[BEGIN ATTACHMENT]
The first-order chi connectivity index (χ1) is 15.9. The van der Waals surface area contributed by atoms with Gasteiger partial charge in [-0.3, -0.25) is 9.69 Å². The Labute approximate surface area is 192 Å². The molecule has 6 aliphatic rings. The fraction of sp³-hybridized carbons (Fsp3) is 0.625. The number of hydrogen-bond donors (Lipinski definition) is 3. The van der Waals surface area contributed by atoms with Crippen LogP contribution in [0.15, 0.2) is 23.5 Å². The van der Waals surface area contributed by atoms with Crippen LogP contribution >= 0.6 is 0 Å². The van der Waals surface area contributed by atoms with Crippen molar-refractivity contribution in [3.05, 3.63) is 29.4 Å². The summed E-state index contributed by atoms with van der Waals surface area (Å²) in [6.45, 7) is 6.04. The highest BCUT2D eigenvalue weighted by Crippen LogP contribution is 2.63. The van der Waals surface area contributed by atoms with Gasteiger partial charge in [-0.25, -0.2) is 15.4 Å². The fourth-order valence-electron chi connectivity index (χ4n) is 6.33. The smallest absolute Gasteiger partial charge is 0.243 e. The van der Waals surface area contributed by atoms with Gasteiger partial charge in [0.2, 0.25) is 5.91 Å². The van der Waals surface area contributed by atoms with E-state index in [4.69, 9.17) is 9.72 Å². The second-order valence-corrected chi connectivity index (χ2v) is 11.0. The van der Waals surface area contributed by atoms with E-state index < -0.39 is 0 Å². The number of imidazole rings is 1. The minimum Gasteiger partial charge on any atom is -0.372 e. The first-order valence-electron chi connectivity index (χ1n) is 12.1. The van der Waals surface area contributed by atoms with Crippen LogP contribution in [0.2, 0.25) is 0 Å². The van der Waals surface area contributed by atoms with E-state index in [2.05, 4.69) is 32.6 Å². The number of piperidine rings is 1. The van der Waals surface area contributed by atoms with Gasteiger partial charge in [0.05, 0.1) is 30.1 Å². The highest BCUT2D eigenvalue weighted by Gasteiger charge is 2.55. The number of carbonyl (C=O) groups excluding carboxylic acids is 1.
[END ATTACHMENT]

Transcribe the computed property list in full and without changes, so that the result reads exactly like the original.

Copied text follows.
The first-order chi connectivity index (χ1) is 15.9. The van der Waals surface area contributed by atoms with Gasteiger partial charge in [-0.3, -0.25) is 9.69 Å². The Labute approximate surface area is 192 Å². The molecule has 6 aliphatic rings. The fraction of sp³-hybridized carbons (Fsp3) is 0.625. The number of hydrogen-bond donors (Lipinski definition) is 3. The van der Waals surface area contributed by atoms with Crippen LogP contribution in [0.15, 0.2) is 23.5 Å². The van der Waals surface area contributed by atoms with Crippen LogP contribution >= 0.6 is 0 Å². The van der Waals surface area contributed by atoms with Crippen molar-refractivity contribution in [3.05, 3.63) is 29.4 Å². The summed E-state index contributed by atoms with van der Waals surface area (Å²) in [6.45, 7) is 6.04. The highest BCUT2D eigenvalue weighted by Crippen LogP contribution is 2.63. The van der Waals surface area contributed by atoms with Gasteiger partial charge in [-0.25, -0.2) is 15.4 Å². The fourth-order valence-electron chi connectivity index (χ4n) is 6.33. The smallest absolute Gasteiger partial charge is 0.243 e. The van der Waals surface area contributed by atoms with Gasteiger partial charge in [0.2, 0.25) is 5.91 Å². The van der Waals surface area contributed by atoms with E-state index in [4.69, 9.17) is 9.72 Å². The second-order valence-corrected chi connectivity index (χ2v) is 11.0. The van der Waals surface area contributed by atoms with E-state index < -0.39 is 0 Å². The number of imidazole rings is 1. The minimum Gasteiger partial charge on any atom is -0.372 e. The first-order valence-electron chi connectivity index (χ1n) is 12.1. The van der Waals surface area contributed by atoms with Crippen LogP contribution in [0.2, 0.25) is 0 Å². The van der Waals surface area contributed by atoms with E-state index in [2.05, 4.69) is 32.6 Å². The number of piperidine rings is 1. The van der Waals surface area contributed by atoms with Gasteiger partial charge in [0.05, 0.1) is 30.1 Å². The highest BCUT2D eigenvalue weighted by Gasteiger charge is 2.55. The number of carbonyl (C=O) groups excluding carboxylic acids is 1.